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Performance comparison of grav vs other database-based CMSs

whytwo
Sat, 16 Apr 2016 20:44:43 GMT

Hi, after I created a static website for my friend. Now I'm thinking to create my own blog website using grav. I'm still considering the performance of grav as flat CMS compared to database-based CMS (such as Wordpress or OctoberCMS). Is there any significant performance if I have 100 blog posts? Thanks.

arthurboyko
Sat, 16 Apr 2016 21:49:49 GMT

flat file site faster then Wordpress and other if your site have 500 pages (pages, posts, etc) max

Gingah
Sun, 17 Apr 2016 15:03:24 GMT

The performance will be significantly impacted by other factors than the amount of pages/posts, especially in terms of server setup. For example, you should consider the PHP-version utilized, the database, the server specs, and of course what measures you have taken to optimize the site. There is no certain cut-off point here in terms of declining or significant performance as far as pages/posts goes, but certainly the organization can be unwieldy with a large amount - which is a subjective opinion. Personally I would still prefer a flat-file CMS like Grav with amounts up to 1000 because of the more efficient setup and vastly decreased overhead and bloat.

rhukster
Sun, 17 Apr 2016 18:03:54 GMT

Prior answers are correct. There are lots of factors involved. If you host your site on a modern web server with SSD drives, your Grav site will support a good many pages, and still be 10X+ faster than any DB-based CMS. This does not necessarily mean expensive hosting. Even a $5/month digital ocean VPS will allow you to have an incredibly fast site with Grav :)

Gingah
Mon, 18 Apr 2016 08:48:12 GMT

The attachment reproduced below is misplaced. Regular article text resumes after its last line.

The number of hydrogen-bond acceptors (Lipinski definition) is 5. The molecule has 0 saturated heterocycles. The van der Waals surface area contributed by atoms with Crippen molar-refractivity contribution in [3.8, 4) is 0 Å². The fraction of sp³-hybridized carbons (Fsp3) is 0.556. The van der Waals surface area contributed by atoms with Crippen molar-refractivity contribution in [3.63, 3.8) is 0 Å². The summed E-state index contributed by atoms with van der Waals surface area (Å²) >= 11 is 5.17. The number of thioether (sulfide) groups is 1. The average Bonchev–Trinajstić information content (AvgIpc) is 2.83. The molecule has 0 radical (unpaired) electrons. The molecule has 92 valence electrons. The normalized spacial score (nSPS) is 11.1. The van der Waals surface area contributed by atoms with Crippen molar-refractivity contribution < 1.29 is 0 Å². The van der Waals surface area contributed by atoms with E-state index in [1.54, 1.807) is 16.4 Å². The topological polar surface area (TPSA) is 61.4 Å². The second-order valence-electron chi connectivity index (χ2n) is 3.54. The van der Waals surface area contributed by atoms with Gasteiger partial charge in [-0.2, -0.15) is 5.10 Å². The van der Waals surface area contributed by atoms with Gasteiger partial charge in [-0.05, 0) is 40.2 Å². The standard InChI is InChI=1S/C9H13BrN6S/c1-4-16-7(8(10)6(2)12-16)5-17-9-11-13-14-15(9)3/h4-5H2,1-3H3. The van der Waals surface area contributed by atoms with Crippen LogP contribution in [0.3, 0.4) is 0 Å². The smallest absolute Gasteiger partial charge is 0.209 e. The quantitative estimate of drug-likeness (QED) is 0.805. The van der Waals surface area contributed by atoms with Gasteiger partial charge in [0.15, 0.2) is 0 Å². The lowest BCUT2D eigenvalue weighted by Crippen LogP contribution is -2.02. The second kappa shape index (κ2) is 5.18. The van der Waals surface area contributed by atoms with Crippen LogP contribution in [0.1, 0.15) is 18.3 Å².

$5 a month is a very good price for a VPS. I run on shared hosting, and because Grav itself is very small and even a large amount of pages will technically be small (apart from responsive images, but you could just as easily host those elsewhere) it will make an insignificant impact on server resources, bandwidth and space (which on almost all shared hosting is advertised as unlimited, but really stops at 10-20GB per site).

Sommerregen
Tue, 19 Apr 2016 12:49:46 GMT

@whytwo I have seen no (real) performance benchmark yet to compare Grav with other database-based CMSs. And as others said performance is impacted by other factors. Clearly and if you want to compare things, you *must* run both on the same webserver. Secondly, they must provide the same functionality. Wordpress and Co are much more feature rich, but most of the core features can be disabled. Further (and if you want to be fair) you have to switch on caching for Grav and use a caching mechanism for the DB-CMS, too. If you do that, I'm pretty sure you won't see much differences at all. I really don't know where the speed factor of 10X+ @rhukster is mentiong is coming (sorry @rhukster, but I have seen no prove of it yet). But it will definitely not that much and will differ on your test cases. Usually DB-CMSs crawl their data and the page from a DB. They don't need powerful SSD at all, but can be boosted with them, too. Databases are constructed to be highly packaged, fast and optimized for low memory usage. Grav instead relies on a fast file system. It has to iterate ove r all files to construct the cache. Thus, the hard-drive is the penalty here and speed due to (random) reads of the disk is important. Other than DB CMS, Grav loads the whole routing and page structure informations for every page request into memory. For lots of pages this can result in high memory consumption and speed is degradation due to the mentioned above penalty, too. DB CMSs just do a (simple) fetch and don't have to load all data into memory and that's all. In the end it is a matter of taste, why you are using file-based or databased systems. Both have cons and pros. The only thing you really have to take care of is to use a CMS, which is stable, has a big/good community and uses much of the new features (compare e.g. PHP7 with PHP5.6) of the system to improve the overall speed and performance.